The company didn't help matters, though, by simultaneously denying that Franke is a Nazi. He's just "a German soldier" similar to other characters in the game, a spokesperson said, maintaining that the company is "not making any political statements" relating to World War II. That's a dubious claim, though. The character is not only wearing an outfit that suggests Nazi affiliation, but is shown in a trailer (below) acting with a cruelty associated with the far-right regime. While it's true that some German veterans of the war stressed they weren't Nazis, this character isn't exactly a reluctant participant.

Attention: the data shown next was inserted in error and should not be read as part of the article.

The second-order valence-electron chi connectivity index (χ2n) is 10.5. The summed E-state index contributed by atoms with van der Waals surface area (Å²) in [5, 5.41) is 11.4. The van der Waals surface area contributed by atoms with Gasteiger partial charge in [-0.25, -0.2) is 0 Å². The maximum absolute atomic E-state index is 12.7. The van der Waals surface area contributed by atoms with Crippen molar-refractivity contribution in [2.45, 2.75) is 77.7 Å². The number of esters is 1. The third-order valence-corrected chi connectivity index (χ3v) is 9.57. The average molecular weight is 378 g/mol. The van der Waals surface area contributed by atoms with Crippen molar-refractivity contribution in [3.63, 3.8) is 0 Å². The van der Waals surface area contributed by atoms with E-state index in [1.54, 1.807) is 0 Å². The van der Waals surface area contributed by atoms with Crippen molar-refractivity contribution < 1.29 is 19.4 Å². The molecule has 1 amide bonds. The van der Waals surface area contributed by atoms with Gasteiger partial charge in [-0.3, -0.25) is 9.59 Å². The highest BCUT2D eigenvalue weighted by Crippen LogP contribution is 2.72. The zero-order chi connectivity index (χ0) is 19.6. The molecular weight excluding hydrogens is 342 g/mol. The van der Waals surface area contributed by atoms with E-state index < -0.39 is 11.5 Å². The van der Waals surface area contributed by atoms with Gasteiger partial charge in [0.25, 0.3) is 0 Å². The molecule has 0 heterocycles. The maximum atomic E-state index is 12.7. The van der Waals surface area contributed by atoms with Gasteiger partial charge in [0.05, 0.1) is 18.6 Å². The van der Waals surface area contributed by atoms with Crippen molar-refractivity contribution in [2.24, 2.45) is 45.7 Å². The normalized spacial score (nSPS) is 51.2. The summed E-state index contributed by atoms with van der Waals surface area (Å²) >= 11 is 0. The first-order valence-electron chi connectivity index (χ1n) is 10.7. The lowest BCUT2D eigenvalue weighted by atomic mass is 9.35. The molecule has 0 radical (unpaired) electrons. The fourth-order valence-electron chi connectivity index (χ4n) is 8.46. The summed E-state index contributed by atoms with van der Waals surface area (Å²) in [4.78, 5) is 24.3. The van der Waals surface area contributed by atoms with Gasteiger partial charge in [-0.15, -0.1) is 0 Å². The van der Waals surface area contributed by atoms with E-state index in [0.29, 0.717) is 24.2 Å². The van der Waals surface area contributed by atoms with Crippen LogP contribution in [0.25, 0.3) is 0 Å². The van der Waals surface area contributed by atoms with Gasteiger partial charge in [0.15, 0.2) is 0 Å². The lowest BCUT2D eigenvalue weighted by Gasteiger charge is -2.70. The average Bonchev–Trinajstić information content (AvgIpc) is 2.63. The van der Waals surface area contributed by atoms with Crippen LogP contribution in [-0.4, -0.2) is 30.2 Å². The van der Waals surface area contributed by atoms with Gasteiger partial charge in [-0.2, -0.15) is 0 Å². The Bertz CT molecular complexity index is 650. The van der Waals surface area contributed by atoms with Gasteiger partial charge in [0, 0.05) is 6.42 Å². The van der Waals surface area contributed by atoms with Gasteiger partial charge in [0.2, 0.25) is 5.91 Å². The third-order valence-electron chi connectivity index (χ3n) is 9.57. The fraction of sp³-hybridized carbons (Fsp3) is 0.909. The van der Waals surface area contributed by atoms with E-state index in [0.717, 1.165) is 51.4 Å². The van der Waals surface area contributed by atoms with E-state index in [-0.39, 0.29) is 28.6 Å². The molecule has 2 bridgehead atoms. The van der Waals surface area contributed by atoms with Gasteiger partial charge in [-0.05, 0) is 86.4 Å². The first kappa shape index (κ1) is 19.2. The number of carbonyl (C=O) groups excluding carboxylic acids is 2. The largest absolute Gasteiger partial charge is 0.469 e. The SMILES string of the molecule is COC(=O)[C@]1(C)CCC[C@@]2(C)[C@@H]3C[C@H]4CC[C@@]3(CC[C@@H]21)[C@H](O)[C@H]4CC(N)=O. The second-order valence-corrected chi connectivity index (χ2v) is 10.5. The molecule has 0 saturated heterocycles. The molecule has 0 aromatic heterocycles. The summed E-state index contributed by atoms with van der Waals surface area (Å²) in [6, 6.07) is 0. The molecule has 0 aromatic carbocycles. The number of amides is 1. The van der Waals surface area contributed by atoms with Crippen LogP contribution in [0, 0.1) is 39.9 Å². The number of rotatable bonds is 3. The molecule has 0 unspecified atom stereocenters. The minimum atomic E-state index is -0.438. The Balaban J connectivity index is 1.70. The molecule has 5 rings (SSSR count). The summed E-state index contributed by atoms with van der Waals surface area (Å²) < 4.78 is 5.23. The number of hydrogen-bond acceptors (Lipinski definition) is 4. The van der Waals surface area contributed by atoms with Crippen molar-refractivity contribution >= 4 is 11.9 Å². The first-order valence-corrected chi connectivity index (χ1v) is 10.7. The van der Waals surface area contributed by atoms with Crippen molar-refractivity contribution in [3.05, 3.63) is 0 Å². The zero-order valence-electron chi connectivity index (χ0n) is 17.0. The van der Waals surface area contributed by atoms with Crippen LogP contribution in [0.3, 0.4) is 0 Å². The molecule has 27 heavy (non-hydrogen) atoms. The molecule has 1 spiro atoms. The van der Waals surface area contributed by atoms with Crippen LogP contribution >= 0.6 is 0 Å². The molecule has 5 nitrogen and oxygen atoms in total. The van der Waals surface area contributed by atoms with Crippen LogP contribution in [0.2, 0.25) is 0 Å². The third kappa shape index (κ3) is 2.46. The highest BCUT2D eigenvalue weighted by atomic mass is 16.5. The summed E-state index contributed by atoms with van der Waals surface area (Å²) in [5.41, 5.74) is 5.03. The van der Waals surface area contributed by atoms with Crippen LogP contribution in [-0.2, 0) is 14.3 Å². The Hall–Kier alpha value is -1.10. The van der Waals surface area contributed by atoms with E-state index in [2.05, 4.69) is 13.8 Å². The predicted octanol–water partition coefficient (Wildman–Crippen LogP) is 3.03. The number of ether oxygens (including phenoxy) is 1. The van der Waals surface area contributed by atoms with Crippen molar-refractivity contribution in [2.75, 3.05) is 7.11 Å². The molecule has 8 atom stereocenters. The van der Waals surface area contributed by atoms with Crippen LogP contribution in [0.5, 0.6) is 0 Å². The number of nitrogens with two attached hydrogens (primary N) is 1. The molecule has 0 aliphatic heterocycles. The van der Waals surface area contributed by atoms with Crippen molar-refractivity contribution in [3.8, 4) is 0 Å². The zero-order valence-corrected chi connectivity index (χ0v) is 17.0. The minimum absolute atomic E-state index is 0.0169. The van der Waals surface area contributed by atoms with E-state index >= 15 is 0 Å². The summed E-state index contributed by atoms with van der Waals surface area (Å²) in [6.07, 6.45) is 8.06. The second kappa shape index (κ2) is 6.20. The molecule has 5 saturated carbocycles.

The statement continues an odd trend of game developers insisting their games are apolitical when the content is anything but. EA previously made similar statements about a tank crew in BFV's first add-on, while Sledgehammer's Michael Condry insisted that German troops in Call of Duty: WWII weren't Nazis. Outside of WWII games, Ubisoft insisted that The Division 2 and Far Cry 5 weren't political despite connections to real-world issues. David Cage denied clear parallels in Detroit: Become Human between androids and the struggle against racial discrimination. Companies seem to want the excitement of politically charged narratives, but don't want to acknowledge this lest they alienate some buyers.